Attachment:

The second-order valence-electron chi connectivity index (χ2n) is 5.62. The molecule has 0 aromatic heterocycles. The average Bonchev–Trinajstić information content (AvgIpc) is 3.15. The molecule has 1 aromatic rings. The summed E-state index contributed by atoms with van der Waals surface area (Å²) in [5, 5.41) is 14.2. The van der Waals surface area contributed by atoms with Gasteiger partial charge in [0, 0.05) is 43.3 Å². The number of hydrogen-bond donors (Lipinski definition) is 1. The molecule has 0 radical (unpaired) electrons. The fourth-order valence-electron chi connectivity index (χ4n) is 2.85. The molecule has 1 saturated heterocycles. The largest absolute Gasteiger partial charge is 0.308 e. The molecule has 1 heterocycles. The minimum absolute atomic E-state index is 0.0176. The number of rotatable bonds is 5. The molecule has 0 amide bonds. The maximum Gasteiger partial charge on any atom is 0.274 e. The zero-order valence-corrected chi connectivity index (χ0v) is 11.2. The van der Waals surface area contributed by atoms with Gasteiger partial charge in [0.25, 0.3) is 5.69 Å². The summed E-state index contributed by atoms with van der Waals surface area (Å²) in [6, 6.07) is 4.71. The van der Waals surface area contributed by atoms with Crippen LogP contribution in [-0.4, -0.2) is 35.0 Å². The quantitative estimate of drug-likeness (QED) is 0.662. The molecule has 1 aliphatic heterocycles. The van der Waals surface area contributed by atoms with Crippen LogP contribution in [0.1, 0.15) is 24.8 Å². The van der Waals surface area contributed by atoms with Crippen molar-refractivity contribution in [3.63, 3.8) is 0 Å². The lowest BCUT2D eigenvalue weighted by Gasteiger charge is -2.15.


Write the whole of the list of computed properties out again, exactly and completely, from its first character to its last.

The second-order valence-electron chi connectivity index (χ2n) is 5.62. The molecule has 0 aromatic heterocycles. The average Bonchev–Trinajstić information content (AvgIpc) is 3.15. The molecule has 1 aromatic rings. The summed E-state index contributed by atoms with van der Waals surface area (Å²) in [5, 5.41) is 14.2. The van der Waals surface area contributed by atoms with Gasteiger partial charge in [0, 0.05) is 43.3 Å². The number of hydrogen-bond donors (Lipinski definition) is 1. The molecule has 0 radical (unpaired) electrons. The fourth-order valence-electron chi connectivity index (χ4n) is 2.85. The molecule has 1 saturated heterocycles. The largest absolute Gasteiger partial charge is 0.308 e. The molecule has 1 heterocycles. The minimum absolute atomic E-state index is 0.0176. The number of rotatable bonds is 5. The molecule has 0 amide bonds. The maximum Gasteiger partial charge on any atom is 0.274 e. The zero-order valence-corrected chi connectivity index (χ0v) is 11.2. The van der Waals surface area contributed by atoms with Gasteiger partial charge in [0.25, 0.3) is 5.69 Å². The summed E-state index contributed by atoms with van der Waals surface area (Å²) in [6, 6.07) is 4.71. The van der Waals surface area contributed by atoms with Crippen LogP contribution in [-0.4, -0.2) is 35.0 Å². The quantitative estimate of drug-likeness (QED) is 0.662. The molecule has 1 aliphatic heterocycles. The van der Waals surface area contributed by atoms with Crippen LogP contribution in [0.1, 0.15) is 24.8 Å². The van der Waals surface area contributed by atoms with Crippen molar-refractivity contribution in [3.63, 3.8) is 0 Å². The lowest BCUT2D eigenvalue weighted by Gasteiger charge is -2.15.